Just read a post on the Computer Weekly Blog entitled, “Would you offshore your IT to China?” (h/t to the China Outsourcing Blog).  The post talks quite a bit about  US listed Chinese outsourcing company, VanceInfo and its recent merger of equals with HiSoft to form Pactera Technology International.  My firm has represented VanceInfo for many years so I am going to remain silent on the merger, but that representation has given me a somewhat inside look at how China is perceived as a destination for IT outsourcing.

The Computer Weekly article also polls its readers as to whether they would outsource their IT to China and at this point the yes votes are tied 1-1 with the no votes.  What I find fascinating is how many companies are so much slower to outsource to China than they are to India and their explanation for that is often something along the lines of how China is the wild wild west or that it has no IP laws. The funny thing about this is that each year the US Trade Department does a priority watch list of the worst countries on IP protection and each year both India and China (and Russia too) are on that list, usually made up of about ten countries.  And when it comes to handling commercial disputes, China consistently does quite well in the World Bank ratings (top 20), whereas India is always very near the bottom. Now I am not saying that these statistics mean that China is safer than India for outsourcing (especially since I am of the view that in the end the best analysis is by company, not by country), but I am saying that the fears regarding China are exagerated, at least as compared to India.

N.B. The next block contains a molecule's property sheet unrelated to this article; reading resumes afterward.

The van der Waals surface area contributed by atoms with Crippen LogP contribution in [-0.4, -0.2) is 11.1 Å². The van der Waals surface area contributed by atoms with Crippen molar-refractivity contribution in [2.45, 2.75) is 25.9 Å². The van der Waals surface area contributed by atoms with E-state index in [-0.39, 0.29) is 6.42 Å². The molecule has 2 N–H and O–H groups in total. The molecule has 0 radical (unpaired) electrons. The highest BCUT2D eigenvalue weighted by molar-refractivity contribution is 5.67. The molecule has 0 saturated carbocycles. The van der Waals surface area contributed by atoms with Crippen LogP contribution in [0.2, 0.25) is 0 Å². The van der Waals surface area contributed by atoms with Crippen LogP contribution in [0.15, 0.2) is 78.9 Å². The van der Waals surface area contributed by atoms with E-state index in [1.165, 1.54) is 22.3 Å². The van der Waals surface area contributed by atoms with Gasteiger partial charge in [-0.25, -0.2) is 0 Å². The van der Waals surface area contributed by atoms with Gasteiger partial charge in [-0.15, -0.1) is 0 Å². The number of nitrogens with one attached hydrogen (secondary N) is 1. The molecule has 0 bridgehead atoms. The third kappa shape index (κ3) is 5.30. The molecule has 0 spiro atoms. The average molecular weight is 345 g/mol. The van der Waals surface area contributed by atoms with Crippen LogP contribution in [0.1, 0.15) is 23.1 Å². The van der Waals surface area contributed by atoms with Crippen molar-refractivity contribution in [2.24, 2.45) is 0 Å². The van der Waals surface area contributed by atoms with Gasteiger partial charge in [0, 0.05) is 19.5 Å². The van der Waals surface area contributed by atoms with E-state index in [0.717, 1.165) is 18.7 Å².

Of course, for all I know, the poll results for India would have been similar, but I do not think so.

What do you think?  Would you outsource your IT to China?  Are you already outsourcing IT to China? Are you any more or less willing to outsource your IT to China than to India?

The Go East–Outsourcing to China Blog recently did a post on Chinese outsourcing companies, highlighting the lack of expected consolidation of such companies.  Entitled, “Consolidation Among Chinese Outsourcing Companies,” [link no longer exists] the post notes that there are more than 1000 Chinese outsourcing companies and most of them have fewer than 50 employees.  The blogger, Dean Stevens, expected much more in the way of consolidation by now:

I’ve been anticipating a wave of consolidations to create at least a couple of premier outsourcing companies with the scale in terms of resources and revenues to really carry the banner forward for China’s software outsourcing industry.

To date, this issue has generated a lot of smoke, but very little fire.  I hear that all of the companies are talking, and receiving inquiries, but the actual number of intra-China deals has been pretty small.  The deals that have been completed haven’t been well publicized.

Mr. Stevens then seeks to figure out why there has been so few consolidations and then he asks us over here at China Law Blog for our own views on this: